PSY4391 Mid-term Review
Terms in this set (38)
Why can psychologists claim that psychology is one of the oldest scholarly disciplines as well as one of the newest?
-been traced back to the fifth century (philosophical discussion surrounding nature and behavior)
-modern experimental psychology was not founded until 1879
Define: Personalistic Conceptions of scientific history
Highlight the progress in a field due to the contributions of unique individuals
ex.) We all know Darwin but tend to forget Wallace
Define: Naturalistic conceptions of scientific history
highlights the ideas and research shaped by forces other than just one "great" individual
Which conception of history (natural vs. personalistic) best supports cases of simultaneous discovery?
Naturalistic: because focus is not on one individual.
simultaneous discovery generally means __________________ is happening
Define: internal histories
written by psychologists and tend to leave out any outside forces on history
Define: external histories
highlights outside forces that influenced the shaping of a psychological theory
An internal history of cognitive psychology would say:
We have been thinking about cognition ever since the age of philosophers, so that idea alone has developed into its own field
An external history of cognitive psychology would say:
the rise of cognitive psychology also rose with the rise of computer usage due to the interest in how input and output worked
use of modern knowledge to assess someone from 100s of years ago
Why is presentist thinking dangerous?
It undermines scientific process that went into discovery
-the whole universe is like a great machine
-originated from physics, called "natural philosophy"
give an example of applied mechanism to the body?
Hobbes felt like the mind was a purely mechanistic, and was thus completely explicable in terms of the effects of perception and the pursuit of desire
How did Descartes describe innate ideas?
things we know to be true as a result of logical analysis (no input from senses required)
How did Descartes describe derived ideas?
concepts that are a result of an experience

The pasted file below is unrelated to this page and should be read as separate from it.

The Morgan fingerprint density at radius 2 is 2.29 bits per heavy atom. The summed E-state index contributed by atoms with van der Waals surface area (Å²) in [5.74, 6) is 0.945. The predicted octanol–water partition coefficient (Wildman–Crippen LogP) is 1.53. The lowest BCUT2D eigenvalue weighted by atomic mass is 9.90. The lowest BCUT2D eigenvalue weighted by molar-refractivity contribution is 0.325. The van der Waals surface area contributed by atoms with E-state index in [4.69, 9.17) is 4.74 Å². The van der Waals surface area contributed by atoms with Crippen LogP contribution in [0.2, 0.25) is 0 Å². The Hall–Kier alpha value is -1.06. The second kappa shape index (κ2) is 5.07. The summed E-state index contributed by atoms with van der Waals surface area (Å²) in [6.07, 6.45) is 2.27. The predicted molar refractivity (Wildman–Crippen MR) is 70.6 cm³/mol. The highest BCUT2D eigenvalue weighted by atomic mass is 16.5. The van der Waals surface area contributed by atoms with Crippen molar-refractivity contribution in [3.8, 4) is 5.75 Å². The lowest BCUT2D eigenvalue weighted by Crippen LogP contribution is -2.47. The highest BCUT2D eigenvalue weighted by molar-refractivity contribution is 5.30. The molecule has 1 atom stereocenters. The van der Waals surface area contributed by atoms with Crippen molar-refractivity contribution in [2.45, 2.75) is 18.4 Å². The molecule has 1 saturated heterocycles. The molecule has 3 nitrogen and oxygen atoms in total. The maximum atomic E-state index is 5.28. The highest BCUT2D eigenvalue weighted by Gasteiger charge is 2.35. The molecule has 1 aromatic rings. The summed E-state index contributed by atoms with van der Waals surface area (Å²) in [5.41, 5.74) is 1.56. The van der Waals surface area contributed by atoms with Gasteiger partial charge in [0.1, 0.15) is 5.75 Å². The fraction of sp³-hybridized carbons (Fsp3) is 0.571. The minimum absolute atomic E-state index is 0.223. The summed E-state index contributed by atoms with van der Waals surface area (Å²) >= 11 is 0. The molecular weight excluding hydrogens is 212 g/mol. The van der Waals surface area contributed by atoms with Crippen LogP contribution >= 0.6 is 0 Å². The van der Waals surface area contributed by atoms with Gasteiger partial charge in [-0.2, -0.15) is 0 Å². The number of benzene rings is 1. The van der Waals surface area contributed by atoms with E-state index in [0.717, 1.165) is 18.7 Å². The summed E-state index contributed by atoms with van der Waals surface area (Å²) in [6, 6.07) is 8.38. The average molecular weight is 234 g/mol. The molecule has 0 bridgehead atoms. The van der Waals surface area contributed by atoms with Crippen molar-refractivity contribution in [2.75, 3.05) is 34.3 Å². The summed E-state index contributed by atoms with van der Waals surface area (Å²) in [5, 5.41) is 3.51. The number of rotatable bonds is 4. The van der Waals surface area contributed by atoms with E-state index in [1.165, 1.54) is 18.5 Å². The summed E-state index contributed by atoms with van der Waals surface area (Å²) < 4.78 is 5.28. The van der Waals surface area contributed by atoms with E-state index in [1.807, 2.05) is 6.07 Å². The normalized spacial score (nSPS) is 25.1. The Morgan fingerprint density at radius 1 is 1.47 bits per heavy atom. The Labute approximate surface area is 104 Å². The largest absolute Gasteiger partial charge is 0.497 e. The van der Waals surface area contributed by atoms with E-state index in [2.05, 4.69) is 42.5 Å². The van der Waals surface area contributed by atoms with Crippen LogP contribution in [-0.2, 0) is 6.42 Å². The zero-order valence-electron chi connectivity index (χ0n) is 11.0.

In Descartes model of the nervous system, how did the mind and body interact?
His interactionist perspective stated that the mind influenced the body and the body influenced the mind
through Descartes interactionist perspective how would he describe the mind and the body?
mind = soul = a physical substance that had a place in the body
body- can be described by mechanical laws
What is the relevance of the pineal gland in the interactionist perspective of Descartes?
He thought that because there was only one pineal gland, as opposed to a usual pair of brain structures, that must have been where mind-body interaction occured
What was Descartes flaw in choosing a part of the brain as a point of communication between the mind and body?
He didn't solve anything by pin-pointing where he thought interaction occurred. rather, he reiterated the question of how mind-body interaction occurs
How would Locke describe primary and secondary qualities of matter?
primary qualities- qualities that exist in an object regardless of our perceptions (shape, size, motion are objective)
secondary qualities- qualities that are not inherent but did depend on own perceptions (color, taste, smell are subjective)
How would Berkeley describe primary and secondary qualities of matter?
primary qualities- dont exist!
secondary qualities- understanding of the world is the result of our perceptual experiences, all knowledge is subjective!
Describe Berkeley's concept of subjective idealism